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‘Diaspora bond can only worsen Zim’s situation’

Prosper Chitambara

ANALYSTS have described Finance minister Mthuli Ncube’s latest attempt to secure investment from Zimbabweans living in the diaspora through a diaspora bond as “day dreaming”.

Addressing diasporans in New York recently, Ncube dangled a 9% interest rate as he tried to woo them into investing in the diaspora bond.

During the first half of the year, Zimbabwe received a total US$797 million in diaspora remittances, representing a 23% increase on the same period last year, according to the Reserve Bank of Zimbabwe.

“We want to invest back home, so first thing is that we can invest through a diaspora bond. We are about to issue the diaspora bond in the next few months. We will be getting 9% in terms of interest, which is a very attractive bond. What we can also do is to set up a structure where you rather than sending money every month to relatives. The interest yield can be used to look after your parents and significant others in Zimbabwe. Your investments are very safe in Zimbabwe,” Ncube said.

Economic analyst, Prosper Chitambara said the diaspora bond would only worsen the country’s situation.

“The diaspora bond increases our debt because bond is a debt instrument. Something that could also be of concern is that our huge external arrears could probably discourage some people from participating in this bond. However, it’s good to tap into the diaspora as a way to mobilise resources to finance critical infrastructure and other requirements at home,” he said.

Economist Cornelius Dube said citizens in the diaspora had lost confidence in government, hence the need to engage them for the bond to work.

“Diaspora bonds can work. However, the main issue is that our diaspora citizens need to have confidence with the issuer. Government should engage with the diaspora and understand their concerns,” Dube said.

Another economist Yona Menon Banda said: “The diaspora community has previously expressed interest in investing locally. The problem is their efforts have been discouraged by bureaucracy and policy inconsistency, among other challenges. So I think if there is going to be a good uptake on a diaspora bond, it will need to be a well-designed and secure investment proposition.”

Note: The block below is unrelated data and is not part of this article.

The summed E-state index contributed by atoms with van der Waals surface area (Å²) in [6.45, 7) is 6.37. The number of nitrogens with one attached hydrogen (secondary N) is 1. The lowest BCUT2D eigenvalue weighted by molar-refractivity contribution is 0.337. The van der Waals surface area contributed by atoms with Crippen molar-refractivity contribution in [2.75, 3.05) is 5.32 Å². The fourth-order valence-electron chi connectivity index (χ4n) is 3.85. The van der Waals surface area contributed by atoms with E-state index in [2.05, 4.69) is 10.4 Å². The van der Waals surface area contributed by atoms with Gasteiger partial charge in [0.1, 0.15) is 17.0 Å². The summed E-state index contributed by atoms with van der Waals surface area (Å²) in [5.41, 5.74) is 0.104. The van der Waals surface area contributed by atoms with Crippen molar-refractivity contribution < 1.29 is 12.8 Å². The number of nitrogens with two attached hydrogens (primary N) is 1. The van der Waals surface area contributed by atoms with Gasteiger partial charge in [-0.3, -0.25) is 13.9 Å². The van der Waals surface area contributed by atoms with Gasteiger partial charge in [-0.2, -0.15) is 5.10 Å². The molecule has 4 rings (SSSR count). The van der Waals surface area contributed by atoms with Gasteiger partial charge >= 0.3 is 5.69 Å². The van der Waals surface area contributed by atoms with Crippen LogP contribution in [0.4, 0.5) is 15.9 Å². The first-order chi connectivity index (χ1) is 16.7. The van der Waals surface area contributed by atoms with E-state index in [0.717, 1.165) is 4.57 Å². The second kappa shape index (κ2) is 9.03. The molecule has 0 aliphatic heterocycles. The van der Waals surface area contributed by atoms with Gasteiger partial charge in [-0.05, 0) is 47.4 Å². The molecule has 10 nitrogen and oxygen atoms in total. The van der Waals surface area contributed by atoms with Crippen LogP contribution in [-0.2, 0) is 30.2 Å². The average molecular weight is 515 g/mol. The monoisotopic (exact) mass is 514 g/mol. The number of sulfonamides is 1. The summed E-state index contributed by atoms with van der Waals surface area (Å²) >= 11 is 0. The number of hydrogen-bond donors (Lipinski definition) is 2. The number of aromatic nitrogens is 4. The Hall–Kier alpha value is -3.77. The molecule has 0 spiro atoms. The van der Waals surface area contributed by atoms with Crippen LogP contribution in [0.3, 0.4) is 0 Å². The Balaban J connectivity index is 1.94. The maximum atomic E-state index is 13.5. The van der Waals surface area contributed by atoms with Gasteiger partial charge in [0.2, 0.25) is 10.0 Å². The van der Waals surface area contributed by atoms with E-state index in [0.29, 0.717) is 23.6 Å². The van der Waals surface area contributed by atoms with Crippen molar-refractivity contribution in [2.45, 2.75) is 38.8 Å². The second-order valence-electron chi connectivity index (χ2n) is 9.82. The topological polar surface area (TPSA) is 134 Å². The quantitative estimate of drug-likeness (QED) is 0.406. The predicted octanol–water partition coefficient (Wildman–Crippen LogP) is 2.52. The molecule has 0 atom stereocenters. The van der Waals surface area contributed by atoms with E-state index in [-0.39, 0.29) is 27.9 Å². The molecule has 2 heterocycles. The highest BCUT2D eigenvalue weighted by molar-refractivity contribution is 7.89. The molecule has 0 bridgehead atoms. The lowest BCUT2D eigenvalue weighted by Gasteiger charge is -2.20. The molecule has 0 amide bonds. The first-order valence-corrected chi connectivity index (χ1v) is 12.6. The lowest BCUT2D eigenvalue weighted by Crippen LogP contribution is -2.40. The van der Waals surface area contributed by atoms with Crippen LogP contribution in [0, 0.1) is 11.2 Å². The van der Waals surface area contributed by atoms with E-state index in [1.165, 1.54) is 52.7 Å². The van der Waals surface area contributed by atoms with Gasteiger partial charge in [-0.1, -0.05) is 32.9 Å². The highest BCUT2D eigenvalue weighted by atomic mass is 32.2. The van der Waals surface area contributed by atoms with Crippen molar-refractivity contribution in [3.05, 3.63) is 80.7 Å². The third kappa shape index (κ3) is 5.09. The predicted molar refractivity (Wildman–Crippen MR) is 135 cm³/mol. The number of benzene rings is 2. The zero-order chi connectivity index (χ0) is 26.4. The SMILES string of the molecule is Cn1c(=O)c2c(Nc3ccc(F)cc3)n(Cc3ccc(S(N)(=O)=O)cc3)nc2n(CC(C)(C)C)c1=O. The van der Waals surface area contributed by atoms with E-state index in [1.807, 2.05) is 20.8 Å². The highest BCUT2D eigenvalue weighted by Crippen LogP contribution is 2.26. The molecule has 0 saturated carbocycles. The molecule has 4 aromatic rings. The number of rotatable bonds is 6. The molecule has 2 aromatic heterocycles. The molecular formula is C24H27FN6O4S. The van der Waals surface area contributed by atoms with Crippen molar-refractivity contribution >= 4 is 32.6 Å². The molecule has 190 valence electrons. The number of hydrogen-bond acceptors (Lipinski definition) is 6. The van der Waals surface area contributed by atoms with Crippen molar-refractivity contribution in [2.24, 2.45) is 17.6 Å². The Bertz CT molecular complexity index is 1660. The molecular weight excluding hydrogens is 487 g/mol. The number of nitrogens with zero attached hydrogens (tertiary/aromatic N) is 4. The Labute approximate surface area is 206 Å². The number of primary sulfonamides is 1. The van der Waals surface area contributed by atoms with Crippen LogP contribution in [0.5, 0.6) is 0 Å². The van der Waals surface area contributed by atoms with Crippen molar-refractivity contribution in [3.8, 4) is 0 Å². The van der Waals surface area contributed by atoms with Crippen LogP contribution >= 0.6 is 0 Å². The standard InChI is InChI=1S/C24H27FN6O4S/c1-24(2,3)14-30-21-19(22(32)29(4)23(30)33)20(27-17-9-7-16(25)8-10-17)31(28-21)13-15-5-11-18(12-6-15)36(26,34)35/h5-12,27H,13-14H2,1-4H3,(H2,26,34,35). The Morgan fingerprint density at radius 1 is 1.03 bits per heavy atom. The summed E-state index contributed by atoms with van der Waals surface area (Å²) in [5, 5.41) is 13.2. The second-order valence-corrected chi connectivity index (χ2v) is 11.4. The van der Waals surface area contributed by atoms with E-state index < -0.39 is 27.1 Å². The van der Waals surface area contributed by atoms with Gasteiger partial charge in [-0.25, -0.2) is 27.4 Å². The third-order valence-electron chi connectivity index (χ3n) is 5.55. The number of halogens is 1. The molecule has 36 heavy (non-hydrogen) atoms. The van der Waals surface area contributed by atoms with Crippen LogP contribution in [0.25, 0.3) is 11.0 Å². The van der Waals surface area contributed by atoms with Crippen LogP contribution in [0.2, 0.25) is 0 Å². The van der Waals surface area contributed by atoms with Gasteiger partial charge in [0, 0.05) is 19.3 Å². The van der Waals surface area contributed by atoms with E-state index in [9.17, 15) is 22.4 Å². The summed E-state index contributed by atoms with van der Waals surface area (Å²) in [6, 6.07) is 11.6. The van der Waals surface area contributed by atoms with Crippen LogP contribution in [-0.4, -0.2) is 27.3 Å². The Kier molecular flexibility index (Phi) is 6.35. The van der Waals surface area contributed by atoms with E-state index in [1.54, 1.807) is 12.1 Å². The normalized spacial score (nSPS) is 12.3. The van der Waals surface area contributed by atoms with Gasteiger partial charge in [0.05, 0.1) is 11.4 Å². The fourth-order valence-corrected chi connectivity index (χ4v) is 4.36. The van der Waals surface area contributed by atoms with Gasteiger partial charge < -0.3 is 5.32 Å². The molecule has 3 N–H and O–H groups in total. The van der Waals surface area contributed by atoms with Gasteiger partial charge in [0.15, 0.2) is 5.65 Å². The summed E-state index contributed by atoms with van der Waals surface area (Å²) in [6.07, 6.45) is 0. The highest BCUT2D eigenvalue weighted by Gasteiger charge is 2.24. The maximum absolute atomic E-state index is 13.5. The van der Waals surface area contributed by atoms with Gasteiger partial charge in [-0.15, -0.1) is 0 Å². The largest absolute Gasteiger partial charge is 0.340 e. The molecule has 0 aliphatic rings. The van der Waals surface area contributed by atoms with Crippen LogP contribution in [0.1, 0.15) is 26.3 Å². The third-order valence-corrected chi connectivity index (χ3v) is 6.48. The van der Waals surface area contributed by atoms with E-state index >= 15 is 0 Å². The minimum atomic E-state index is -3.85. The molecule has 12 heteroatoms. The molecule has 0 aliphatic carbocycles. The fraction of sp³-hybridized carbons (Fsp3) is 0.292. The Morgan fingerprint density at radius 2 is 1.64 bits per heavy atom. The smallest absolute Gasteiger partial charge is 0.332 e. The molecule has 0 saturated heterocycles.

Lawyer David Coltart said people should treat Ncube’s latest pronouncement with caution.

“Such an excessively interest in hard currency must be viewed with extreme caution. If we look at the interest rates in the United States and Britain, they are far away from 9%. The payment of such a high interest rate is unsustainable and, therefore, questionable. People need to be cautious, this government is reintroducing bond notes and they promised that it’s going to be 1:1 with the US dollar, but it’s otherwise, which has resulted in the world’s highest rate of inflation,” said Coltart who is also opposition Citizens Coalition for Change interim treasurer.

“We are seeing all these gimmicks, for example the introduction of gold coins, now diaspora bonds which are all designed to make sure that the ruling elite get their hands on hard currency so that they can exploit that for their own needs. I don’t see this as a rational economic policy but rather one designed to ensure that those connected benefit.”

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